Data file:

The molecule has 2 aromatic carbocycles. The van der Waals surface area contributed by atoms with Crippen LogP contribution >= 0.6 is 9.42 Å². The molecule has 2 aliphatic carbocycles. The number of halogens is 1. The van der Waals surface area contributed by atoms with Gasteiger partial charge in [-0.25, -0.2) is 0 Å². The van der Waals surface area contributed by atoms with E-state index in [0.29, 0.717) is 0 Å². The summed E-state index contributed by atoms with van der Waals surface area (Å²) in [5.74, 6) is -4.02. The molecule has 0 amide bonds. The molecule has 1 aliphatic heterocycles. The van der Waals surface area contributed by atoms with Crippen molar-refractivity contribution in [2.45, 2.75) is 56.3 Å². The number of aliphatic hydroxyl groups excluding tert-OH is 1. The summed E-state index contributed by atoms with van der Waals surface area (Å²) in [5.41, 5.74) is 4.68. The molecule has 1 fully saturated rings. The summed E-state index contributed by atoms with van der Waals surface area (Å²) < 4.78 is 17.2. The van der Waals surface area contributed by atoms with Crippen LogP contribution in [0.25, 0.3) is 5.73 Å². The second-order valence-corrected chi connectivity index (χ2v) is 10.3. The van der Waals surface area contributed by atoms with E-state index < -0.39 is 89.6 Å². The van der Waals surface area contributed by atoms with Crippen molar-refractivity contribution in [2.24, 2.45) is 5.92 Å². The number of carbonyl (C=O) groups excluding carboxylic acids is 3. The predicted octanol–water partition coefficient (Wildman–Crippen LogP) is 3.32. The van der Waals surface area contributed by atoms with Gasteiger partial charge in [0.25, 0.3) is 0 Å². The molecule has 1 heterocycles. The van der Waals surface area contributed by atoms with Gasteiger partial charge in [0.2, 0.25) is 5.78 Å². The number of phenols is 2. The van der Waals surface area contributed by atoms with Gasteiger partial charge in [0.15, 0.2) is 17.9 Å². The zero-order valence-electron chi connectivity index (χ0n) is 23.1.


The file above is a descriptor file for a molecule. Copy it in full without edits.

The molecule has 2 aromatic carbocycles. The van der Waals surface area contributed by atoms with Crippen LogP contribution >= 0.6 is 9.42 Å². The molecule has 2 aliphatic carbocycles. The number of halogens is 1. The van der Waals surface area contributed by atoms with Gasteiger partial charge in [-0.25, -0.2) is 0 Å². The van der Waals surface area contributed by atoms with E-state index in [0.29, 0.717) is 0 Å². The summed E-state index contributed by atoms with van der Waals surface area (Å²) in [5.74, 6) is -4.02. The molecule has 0 amide bonds. The molecule has 1 aliphatic heterocycles. The van der Waals surface area contributed by atoms with Crippen molar-refractivity contribution in [2.45, 2.75) is 56.3 Å². The number of aliphatic hydroxyl groups excluding tert-OH is 1. The summed E-state index contributed by atoms with van der Waals surface area (Å²) in [5.41, 5.74) is 4.68. The molecule has 1 fully saturated rings. The summed E-state index contributed by atoms with van der Waals surface area (Å²) < 4.78 is 17.2. The van der Waals surface area contributed by atoms with Crippen LogP contribution in [0.25, 0.3) is 5.73 Å². The second-order valence-corrected chi connectivity index (χ2v) is 10.3. The van der Waals surface area contributed by atoms with E-state index < -0.39 is 89.6 Å². The van der Waals surface area contributed by atoms with Crippen molar-refractivity contribution in [2.24, 2.45) is 5.92 Å². The number of carbonyl (C=O) groups excluding carboxylic acids is 3. The predicted octanol–water partition coefficient (Wildman–Crippen LogP) is 3.32. The van der Waals surface area contributed by atoms with Gasteiger partial charge in [0.25, 0.3) is 0 Å². The molecule has 1 heterocycles. The van der Waals surface area contributed by atoms with Gasteiger partial charge in [0.2, 0.25) is 5.78 Å². The number of phenols is 2. The van der Waals surface area contributed by atoms with Gasteiger partial charge in [0.15, 0.2) is 17.9 Å². The zero-order valence-electron chi connectivity index (χ0n) is 23.1.